People with disabilities or low digital literacy or who have difficulty making ends meet particularly value cash. Of all Dutch people, 28% say they cannot do without cash and 7% say they only pay with cash at points of sale, but these percentages are higher for the aforementioned focus groups.Read more
Use of cash lower in euro area countries
Published: 20 December 2022
In most euro area countries, cash is used less and less in point-of-sale (POS) payments, whereas debit and credit cards are used more and more frequently. Nevertheless, cash remains the most important means of payment for six in ten people in the euro area. These are among the findings of a large-scale survey of payment behaviour in the euro area conducted by the European Central Bank (ECB) in 2022, to which we have contributed.
Cash used less and less in euro area countries
Cash is still the most widely accepted means of payment for point-of-sale (POS) payments, with 59% of transactions being settled in cash, compared to 34% using cards (both debit and credit cards). Cash usage has fallen sharply in recent years (see Figure 1). In 2016, an average of 79% of POS payments were still made with cash. The total value of cash POS payments has likewise fallen, from 54% in 2016 to 41% in 2022. The EBC notes that the COVID-19 pandemic may have amplified the decline, as restrictions or warnings were in place in many euro area countries to prevent the spread of the virus.
The decline in cash use mainly reflects the increasing popularity of card payments – their use has almost doubled on average across all euro countries since 2016 (see Figure 1). Of all these card payments, 62% are now made contactless, up 21 percentage points from 2019. People are also using smartphones more and more often for POS payments. Many people say they prefer using a card because they like not having to carry a lot of cash. They also find card payments easier and faster.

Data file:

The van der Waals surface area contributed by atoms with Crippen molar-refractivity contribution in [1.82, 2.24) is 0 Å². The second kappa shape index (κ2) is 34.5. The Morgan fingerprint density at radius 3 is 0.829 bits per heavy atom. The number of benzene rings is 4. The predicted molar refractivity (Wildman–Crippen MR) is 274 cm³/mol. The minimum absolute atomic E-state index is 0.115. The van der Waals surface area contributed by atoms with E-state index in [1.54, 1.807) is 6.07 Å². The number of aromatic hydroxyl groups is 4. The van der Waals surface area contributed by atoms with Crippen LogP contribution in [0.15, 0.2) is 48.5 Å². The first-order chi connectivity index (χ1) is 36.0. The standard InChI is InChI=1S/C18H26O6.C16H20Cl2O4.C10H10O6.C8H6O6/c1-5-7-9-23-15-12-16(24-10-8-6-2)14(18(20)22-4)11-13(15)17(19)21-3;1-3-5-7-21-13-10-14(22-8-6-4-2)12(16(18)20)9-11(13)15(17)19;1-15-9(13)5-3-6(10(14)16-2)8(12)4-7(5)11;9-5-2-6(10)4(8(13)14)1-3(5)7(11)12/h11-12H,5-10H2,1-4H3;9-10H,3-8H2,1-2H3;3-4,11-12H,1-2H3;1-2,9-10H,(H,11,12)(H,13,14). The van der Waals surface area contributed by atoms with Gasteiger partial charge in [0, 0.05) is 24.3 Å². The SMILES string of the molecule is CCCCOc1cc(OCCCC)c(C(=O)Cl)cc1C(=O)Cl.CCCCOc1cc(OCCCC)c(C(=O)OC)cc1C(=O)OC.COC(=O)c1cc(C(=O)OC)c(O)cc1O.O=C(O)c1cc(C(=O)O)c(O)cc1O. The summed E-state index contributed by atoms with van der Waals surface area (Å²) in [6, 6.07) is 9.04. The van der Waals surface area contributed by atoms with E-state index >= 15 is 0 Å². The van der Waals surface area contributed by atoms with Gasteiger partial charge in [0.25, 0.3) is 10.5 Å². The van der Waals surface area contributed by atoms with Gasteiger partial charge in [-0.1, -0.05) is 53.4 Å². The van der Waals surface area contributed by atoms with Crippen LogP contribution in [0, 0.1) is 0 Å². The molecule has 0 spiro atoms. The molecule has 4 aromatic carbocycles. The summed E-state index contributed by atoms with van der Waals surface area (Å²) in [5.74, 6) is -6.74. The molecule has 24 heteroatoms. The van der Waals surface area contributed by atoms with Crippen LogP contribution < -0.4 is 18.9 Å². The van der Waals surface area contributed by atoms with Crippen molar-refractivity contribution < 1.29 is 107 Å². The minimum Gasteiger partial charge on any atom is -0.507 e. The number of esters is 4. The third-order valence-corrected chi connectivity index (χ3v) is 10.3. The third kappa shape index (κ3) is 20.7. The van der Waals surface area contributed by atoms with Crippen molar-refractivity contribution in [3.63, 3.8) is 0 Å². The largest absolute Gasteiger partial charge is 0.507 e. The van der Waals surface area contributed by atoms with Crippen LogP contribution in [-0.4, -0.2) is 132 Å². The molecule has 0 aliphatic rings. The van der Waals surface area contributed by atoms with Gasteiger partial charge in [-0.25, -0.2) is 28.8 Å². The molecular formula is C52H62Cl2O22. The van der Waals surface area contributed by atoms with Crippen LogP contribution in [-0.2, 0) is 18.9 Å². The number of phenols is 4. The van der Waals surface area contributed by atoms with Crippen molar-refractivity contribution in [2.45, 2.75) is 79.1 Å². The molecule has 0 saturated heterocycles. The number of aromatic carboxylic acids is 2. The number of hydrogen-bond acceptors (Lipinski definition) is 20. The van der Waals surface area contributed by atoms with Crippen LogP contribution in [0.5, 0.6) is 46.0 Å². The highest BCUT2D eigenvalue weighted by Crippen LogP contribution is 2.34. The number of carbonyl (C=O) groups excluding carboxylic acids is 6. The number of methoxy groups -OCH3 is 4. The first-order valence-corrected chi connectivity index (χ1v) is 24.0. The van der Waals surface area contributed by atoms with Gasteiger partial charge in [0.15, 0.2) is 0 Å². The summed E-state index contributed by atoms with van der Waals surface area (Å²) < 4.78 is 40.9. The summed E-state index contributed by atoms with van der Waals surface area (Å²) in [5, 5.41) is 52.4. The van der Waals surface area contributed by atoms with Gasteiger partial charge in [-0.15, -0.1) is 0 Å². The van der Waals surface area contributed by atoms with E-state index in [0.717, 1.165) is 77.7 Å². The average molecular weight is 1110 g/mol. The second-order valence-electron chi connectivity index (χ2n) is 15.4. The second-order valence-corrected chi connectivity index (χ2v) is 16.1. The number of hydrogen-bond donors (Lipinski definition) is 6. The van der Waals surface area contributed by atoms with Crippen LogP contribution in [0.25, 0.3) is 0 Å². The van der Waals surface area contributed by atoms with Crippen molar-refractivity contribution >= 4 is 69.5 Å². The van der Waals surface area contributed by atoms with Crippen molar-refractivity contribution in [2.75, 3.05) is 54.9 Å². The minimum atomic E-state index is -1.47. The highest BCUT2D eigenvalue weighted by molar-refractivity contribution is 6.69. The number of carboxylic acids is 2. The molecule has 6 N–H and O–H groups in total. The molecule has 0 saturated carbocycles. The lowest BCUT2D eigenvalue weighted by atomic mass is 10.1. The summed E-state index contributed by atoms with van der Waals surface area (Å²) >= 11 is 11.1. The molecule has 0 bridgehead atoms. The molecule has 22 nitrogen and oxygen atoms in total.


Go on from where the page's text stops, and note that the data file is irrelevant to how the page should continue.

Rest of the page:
Figure 1 - Shares of different means of payment in the euro area
Dutch least likely to pay with cash after Finns
In the Netherlands, we also conduct regular surveys on the use of means of payment in POS payments, together with the Dutch Payments Association, whose members work to ensure a secure, reliable and trustworthy national payment system The results from this survey were incorporated into the ECB report. In the Netherlands, after Finland (19%), people are the least likely to pay with cash (21%), followed by Luxembourg (39%). Cash usage in the Netherlands is down from 34% in 2019 and far below the average for all euro area countries combined (59%). Cash is particularly common in Malta (77% of all purchases), but it also a popular means of payment in Slovenia (73%) and Austria (70%). In addition, smartphones are a very popular means of payment in the Netherlands compared to other countries. 10% of all POS payments in the Netherlands were made by smartphone – the largest share in all euro area countries.
Figure 2 - Shares of payment instruments in total number of POS payments in the Netherlands
Many consumers find it important to be able to continue paying with cash
While the use of cash is declining, the number of consumers who value being able to pay with cash actually seems to be increasing somewhat. In 2019, 55% of all consumers in the euro area said that being able to pay with cash was important or very important to them. This share rose to 60% by 2022 (see Figure 3). Almost half of Dutch consumers (46%) also consider it important or very important to be able to pay with cash. This is slightly lower than the average across all euro countries.
Figure 3 - Importance of being able to use cash in euro area countries and in the Netherlands
By using cash, 40% of people in euro area countries say they have more control over their spending than when paying with a card. Another frequently cited advantage of cash over paying with a card is anonymity (40%) – cash is a means of payment that guarantees privacy. Furthermore, 32% cited the fact that a cash payment is settled right away as a pro. These three findings are consistent with how Dutch consumers feel about cash.
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